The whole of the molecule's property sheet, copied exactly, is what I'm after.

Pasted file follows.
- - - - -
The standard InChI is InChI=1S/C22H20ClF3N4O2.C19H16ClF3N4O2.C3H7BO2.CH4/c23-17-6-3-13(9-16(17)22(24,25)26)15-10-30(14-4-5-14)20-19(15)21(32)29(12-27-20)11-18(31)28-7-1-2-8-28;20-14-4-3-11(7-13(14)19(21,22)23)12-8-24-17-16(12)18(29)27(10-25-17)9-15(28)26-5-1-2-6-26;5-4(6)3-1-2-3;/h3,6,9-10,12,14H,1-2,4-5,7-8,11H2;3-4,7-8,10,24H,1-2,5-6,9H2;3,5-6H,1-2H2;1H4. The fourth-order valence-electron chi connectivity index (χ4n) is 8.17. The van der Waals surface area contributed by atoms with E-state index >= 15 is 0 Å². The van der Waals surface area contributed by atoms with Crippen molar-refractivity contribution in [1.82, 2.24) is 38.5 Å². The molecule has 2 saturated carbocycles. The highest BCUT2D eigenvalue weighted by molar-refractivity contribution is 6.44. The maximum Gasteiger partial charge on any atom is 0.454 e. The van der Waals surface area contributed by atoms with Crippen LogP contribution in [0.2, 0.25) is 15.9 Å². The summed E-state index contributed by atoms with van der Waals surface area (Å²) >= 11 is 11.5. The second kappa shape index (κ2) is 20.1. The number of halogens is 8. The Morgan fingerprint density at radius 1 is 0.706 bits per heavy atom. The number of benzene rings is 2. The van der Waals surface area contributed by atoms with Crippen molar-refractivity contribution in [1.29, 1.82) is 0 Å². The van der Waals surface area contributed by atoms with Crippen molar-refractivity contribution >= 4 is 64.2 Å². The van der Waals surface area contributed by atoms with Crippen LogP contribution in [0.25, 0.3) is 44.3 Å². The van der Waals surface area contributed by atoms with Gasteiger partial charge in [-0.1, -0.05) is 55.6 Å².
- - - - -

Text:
The standard InChI is InChI=1S/C22H20ClF3N4O2.C19H16ClF3N4O2.C3H7BO2.CH4/c23-17-6-3-13(9-16(17)22(24,25)26)15-10-30(14-4-5-14)20-19(15)21(32)29(12-27-20)11-18(31)28-7-1-2-8-28;20-14-4-3-11(7-13(14)19(21,22)23)12-8-24-17-16(12)18(29)27(10-25-17)9-15(28)26-5-1-2-6-26;5-4(6)3-1-2-3;/h3,6,9-10,12,14H,1-2,4-5,7-8,11H2;3-4,7-8,10,24H,1-2,5-6,9H2;3,5-6H,1-2H2;1H4. The fourth-order valence-electron chi connectivity index (χ4n) is 8.17. The van der Waals surface area contributed by atoms with E-state index >= 15 is 0 Å². The van der Waals surface area contributed by atoms with Crippen molar-refractivity contribution in [1.82, 2.24) is 38.5 Å². The molecule has 2 saturated carbocycles. The highest BCUT2D eigenvalue weighted by molar-refractivity contribution is 6.44. The maximum Gasteiger partial charge on any atom is 0.454 e. The van der Waals surface area contributed by atoms with Crippen LogP contribution in [0.2, 0.25) is 15.9 Å². The summed E-state index contributed by atoms with van der Waals surface area (Å²) >= 11 is 11.5. The second kappa shape index (κ2) is 20.1. The number of halogens is 8. The Morgan fingerprint density at radius 1 is 0.706 bits per heavy atom. The number of benzene rings is 2. The van der Waals surface area contributed by atoms with Crippen molar-refractivity contribution in [1.29, 1.82) is 0 Å². The van der Waals surface area contributed by atoms with Crippen molar-refractivity contribution >= 4 is 64.2 Å². The van der Waals surface area contributed by atoms with Crippen LogP contribution in [0.25, 0.3) is 44.3 Å². The van der Waals surface area contributed by atoms with Gasteiger partial charge in [-0.1, -0.05) is 55.6 Å².